According to the author, an example of this would be to “abandon the use of the term ‘man’, which has always been used universally.” For Zeledón, this practice makes the presence of children and women invisible. Therefore, the adequate way refer to both genders would be to use terms like “people”, “human beings”, “humanity” or “the human species”.

‘It is not language that determines reality’

On the site Página 12, Sandra Russo pointed out in her piece Sobre todos y todas (On ‘todos’ and ‘todas’) that the RAE's report was signed by 23 academics, of whom only three were women:

La RAE salió, una vez más, al choque de una avanzada de género promovida desde hace años por muchos colectivos feministas, que elaboran guías sobre el sexismo en el lenguaje[…] Las feministas protestan porque el sustantivo masculino incluye al femenino, y eso ya no es un detalle, ni un modo decir lo correcto, ni es una enunciación justa. Las mujeres estamos gramaticalmente incluidas en los sustantivos masculinos (trabajadores, ciudadanos, amigos, invitados, etc.: todo eso, que es de género masculino, lleva al género femenino incorporado, justo como una costilla semántica). Pero no es la lengua la que determina la realidad, es al revés.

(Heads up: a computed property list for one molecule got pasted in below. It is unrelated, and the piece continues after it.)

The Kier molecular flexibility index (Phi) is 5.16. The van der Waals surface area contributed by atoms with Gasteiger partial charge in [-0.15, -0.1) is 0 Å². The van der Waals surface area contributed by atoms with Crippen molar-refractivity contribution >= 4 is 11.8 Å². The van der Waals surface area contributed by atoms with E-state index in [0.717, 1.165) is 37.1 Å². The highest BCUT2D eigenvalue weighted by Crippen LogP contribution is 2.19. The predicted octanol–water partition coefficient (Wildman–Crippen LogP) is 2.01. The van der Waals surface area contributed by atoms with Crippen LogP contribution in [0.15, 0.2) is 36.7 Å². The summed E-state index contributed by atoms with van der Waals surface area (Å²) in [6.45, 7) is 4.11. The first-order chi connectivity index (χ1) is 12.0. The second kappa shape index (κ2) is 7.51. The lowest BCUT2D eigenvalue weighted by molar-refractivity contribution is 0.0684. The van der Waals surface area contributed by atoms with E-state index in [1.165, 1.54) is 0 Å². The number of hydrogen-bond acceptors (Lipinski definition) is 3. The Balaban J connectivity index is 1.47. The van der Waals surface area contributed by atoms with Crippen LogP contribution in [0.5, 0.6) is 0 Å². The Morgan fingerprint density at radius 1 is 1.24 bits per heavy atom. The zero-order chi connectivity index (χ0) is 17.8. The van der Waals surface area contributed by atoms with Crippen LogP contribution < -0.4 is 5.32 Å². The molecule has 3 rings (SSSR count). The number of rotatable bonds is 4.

The RAE came out once again against the advancement of gender, promoted for many years by many feminist collectives that have published guidelines on sexism in language […] Feminists protest because the masculine noun includes the feminine, and this is no longer a detail, a correct way of speaking, or a even a fair statement. Women are grammatically included in masculine nouns such as workers (trabajadores), citizens (ciudaddanos), friends (amigos), guests (invitados), etc., all of which are of the masculine gender, but incorporating the feminine gender as well, as is the case with the semantic rib. But it is not language that determines reality. The reverse is true.

She added: